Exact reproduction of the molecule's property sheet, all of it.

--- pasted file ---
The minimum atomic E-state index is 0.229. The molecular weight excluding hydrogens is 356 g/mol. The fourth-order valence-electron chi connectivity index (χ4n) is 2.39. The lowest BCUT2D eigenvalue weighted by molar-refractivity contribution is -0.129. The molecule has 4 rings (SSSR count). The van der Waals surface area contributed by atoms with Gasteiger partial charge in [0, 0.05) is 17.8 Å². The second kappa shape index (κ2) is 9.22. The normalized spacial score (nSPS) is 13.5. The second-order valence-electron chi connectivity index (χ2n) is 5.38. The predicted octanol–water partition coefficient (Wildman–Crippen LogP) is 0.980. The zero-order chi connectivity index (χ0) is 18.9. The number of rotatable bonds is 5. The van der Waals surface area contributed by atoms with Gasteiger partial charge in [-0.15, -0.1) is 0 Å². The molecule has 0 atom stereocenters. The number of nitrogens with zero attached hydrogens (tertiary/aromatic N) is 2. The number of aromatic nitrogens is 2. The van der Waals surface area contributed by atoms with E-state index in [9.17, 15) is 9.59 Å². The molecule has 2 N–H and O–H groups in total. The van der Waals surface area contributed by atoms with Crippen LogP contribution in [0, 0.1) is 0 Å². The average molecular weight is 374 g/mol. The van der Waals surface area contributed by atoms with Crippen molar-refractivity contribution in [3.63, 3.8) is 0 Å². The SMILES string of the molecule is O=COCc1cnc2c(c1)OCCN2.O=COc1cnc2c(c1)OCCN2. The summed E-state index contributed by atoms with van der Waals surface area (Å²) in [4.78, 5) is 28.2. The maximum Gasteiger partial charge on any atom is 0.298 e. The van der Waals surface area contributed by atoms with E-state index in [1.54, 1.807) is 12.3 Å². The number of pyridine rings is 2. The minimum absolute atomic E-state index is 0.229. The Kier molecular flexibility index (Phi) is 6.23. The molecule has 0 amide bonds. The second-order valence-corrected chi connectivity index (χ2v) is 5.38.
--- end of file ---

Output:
The minimum atomic E-state index is 0.229. The molecular weight excluding hydrogens is 356 g/mol. The fourth-order valence-electron chi connectivity index (χ4n) is 2.39. The lowest BCUT2D eigenvalue weighted by molar-refractivity contribution is -0.129. The molecule has 4 rings (SSSR count). The van der Waals surface area contributed by atoms with Gasteiger partial charge in [0, 0.05) is 17.8 Å². The second kappa shape index (κ2) is 9.22. The normalized spacial score (nSPS) is 13.5. The second-order valence-electron chi connectivity index (χ2n) is 5.38. The predicted octanol–water partition coefficient (Wildman–Crippen LogP) is 0.980. The zero-order chi connectivity index (χ0) is 18.9. The number of rotatable bonds is 5. The van der Waals surface area contributed by atoms with Gasteiger partial charge in [-0.15, -0.1) is 0 Å². The molecule has 0 atom stereocenters. The number of nitrogens with zero attached hydrogens (tertiary/aromatic N) is 2. The number of aromatic nitrogens is 2. The van der Waals surface area contributed by atoms with E-state index in [9.17, 15) is 9.59 Å². The molecule has 2 N–H and O–H groups in total. The van der Waals surface area contributed by atoms with Crippen LogP contribution in [0, 0.1) is 0 Å². The average molecular weight is 374 g/mol. The van der Waals surface area contributed by atoms with Crippen molar-refractivity contribution in [3.63, 3.8) is 0 Å². The SMILES string of the molecule is O=COCc1cnc2c(c1)OCCN2.O=COc1cnc2c(c1)OCCN2. The summed E-state index contributed by atoms with van der Waals surface area (Å²) in [4.78, 5) is 28.2. The maximum Gasteiger partial charge on any atom is 0.298 e. The van der Waals surface area contributed by atoms with E-state index in [1.54, 1.807) is 12.3 Å². The number of pyridine rings is 2. The minimum absolute atomic E-state index is 0.229. The Kier molecular flexibility index (Phi) is 6.23. The molecule has 0 amide bonds. The second-order valence-corrected chi connectivity index (χ2v) is 5.38.